Jamaica Gleaner / Much has been written in the press about the provision of legal education, the latest being the comments of the minister of education of Jamaica.
In the analysis of these issues, it is important to refer to the historical and logical basis for the current system. The Norman Manley Law School (NMLS) has been singled out for criticism, although its operations are entirely governed by an international agreement.
The contracting parties to the agreement establishing the Council of Legal Education (the Treaty) set about to establish a scheme for legal education and training for the Caribbean that would be suited to the needs of the region. To this end, it was agreed that there should be a three-year course of academic study provided by the Faculty of Law of the University of the West Indies (UWI) (“designed to give not only a background of general legal principles and techniques, but an appreciation of relevant social science subjects, including Caribbean history and contemporary Caribbean affairs”), followed by a two- year period of further institutional training at law schools established and operated by the Council of Legal Education (CLE) (“directed towards the study of legal subjects, having a practical content and emphasis, and the acquisition of the skills and techniques required for the practice of law”).
The CLE is the governing body established by the agreement and comprises, among others, the attorneys general of all participating countries, which includes Jamaica.
Nature of the agreement
As a logical corollary to the fact that the nascent scheme was explicitly conceived and designed as an integrated five-year programme of legal training, holders of UWI LL.B. degrees were given an automatic right of entry to the law schools. However, it was also agreed that holders of non- UWI LL.B. degrees, where recognised by Council as being equivalent to the UWI LL.B. degree, should also be eligible for admission to the law schools, subject to the availability of places and such other conditions as might be laid down by Council. A comprehensive review on legal education in the Caribbean was thereafter commissioned under the chairmanship of Dr Lloyd Barnett, OJ, and a report prepared in 1996 (the Barnett Report). Additional to its many other recommendations, and as a response to the perceived difficulties of assessment of the equivalency of non-UWI LL.B. degrees, the Barnett Report recommended that the CLE establish an Admissions Board to conduct an annual entrance examination, the aim being to create “an objective and credible system” to test whether such persons had attained the standard of the UWI LL.B. degree. Those candidates who passed the entrance examination would be offered places at the law schools on the basis of their ranking in the examination and the availability of space.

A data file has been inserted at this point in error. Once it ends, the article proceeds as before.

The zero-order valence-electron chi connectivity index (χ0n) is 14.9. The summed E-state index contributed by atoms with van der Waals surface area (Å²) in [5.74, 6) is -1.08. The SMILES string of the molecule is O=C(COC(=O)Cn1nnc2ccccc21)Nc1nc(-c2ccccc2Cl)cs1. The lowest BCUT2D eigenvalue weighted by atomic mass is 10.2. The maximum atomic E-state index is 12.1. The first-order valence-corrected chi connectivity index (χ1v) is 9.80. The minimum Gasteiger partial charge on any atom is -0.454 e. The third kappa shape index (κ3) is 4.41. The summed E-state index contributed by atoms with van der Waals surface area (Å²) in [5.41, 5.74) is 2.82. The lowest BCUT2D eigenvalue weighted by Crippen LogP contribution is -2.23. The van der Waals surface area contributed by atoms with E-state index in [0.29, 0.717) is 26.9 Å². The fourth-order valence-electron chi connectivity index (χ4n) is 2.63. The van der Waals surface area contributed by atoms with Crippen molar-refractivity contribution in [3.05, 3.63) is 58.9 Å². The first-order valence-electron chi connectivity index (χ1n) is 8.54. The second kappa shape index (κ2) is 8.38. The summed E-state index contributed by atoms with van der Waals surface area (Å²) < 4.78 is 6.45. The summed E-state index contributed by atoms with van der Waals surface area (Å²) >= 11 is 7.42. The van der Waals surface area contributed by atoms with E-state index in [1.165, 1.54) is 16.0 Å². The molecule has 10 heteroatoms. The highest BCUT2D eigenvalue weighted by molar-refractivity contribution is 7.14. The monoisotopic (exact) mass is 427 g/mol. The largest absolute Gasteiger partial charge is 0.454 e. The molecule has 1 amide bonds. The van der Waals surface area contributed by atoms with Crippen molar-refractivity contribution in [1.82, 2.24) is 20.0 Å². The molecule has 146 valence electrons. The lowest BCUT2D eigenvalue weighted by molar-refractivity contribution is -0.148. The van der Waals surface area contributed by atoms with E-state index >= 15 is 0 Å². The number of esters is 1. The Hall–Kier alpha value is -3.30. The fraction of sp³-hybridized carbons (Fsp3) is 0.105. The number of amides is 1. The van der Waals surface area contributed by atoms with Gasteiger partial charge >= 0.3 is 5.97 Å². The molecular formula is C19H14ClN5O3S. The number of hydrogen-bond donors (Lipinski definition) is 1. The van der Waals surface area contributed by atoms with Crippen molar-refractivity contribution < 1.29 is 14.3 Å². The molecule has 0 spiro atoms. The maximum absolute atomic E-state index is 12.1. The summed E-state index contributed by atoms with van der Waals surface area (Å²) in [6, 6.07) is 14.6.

Despite representations to the contrary (and notwithstanding having expressed the view in its interim report that only holders of honours degrees should continue to qualify for automatic admission to law school), the Barnett Report recommended that all holders of the UWI LL.B. should continue to enjoy the preferential status given to them by the treaty for law school admission purposes.
The vision of legal education
Both the UWI and the CLE are organs of CARICOM. The original vision of legal education was conceived as a unified programme for the region and was intended to promote the production of lawyers trained in and attuned to the needs of the region and for the benefit of the public of the region. It is against this background that there was a quota system by which admission to the Faculty of Law was explicitly linked to a fixed number of students assigned annually to the various territories of the region.
Increasing demand for space
In addition to the significant expansion of external law degree offerings, the increased demand for law school places has been driven by the availability of new law-degree training opportunities within Jamaica such as the University of Technology (UTech). UTech established its Faculty of Law in 2009, fully aware of the agreement governing legal education under the Council of Legal Education. There was also the unilateral extension of teaching for the full UWI LL.B. programme to the Mona and St Augustine campuses. The NMLS expanded its capacity from 120 students in 2009 to 570 students in 2013.
The Entrance Examination
With the UWI graduates enjoying automatic entry, the controversy exists with non-UWI LL.B holders’ ability to secure places having sat the Admissions Board Entrance Examinations. The main argument is that the system of granting automatic entry to UWI graduates is unfair and discriminatory and that all persons seeking entry to the law schools should be required to sit the entrance examination. On this view, law school places would then be allocated on the basis of individual performance in the competitive examination by all candidates.
Whose responsibility and what considerations for change?
For this change to take place, it is a matter for the heads of government. They should consider whether:
– The regional context and vision has been overtaken by local agendas.
– The existing projected needs for lawyers locally or regionally should be a consideration in any new vision for legal education;
– It is necessary for lawyers (like doctors) to be exposed to internships and apprenticeships to hone their skills and the availability of these resources locally; and
– The existing commitment of governments to fund legal education.
The mandate of the NMLS, like all other law schools under the agreement, is to continue to function in compliance with that agreement until it has been amended. The NMLS must continue to have as it principal concern maintaining standards and ensuring that the graduates of the school are capable of meeting the needs of the public.
– Reginald T.A. Armour SC is chairman of the Council of Legal Education.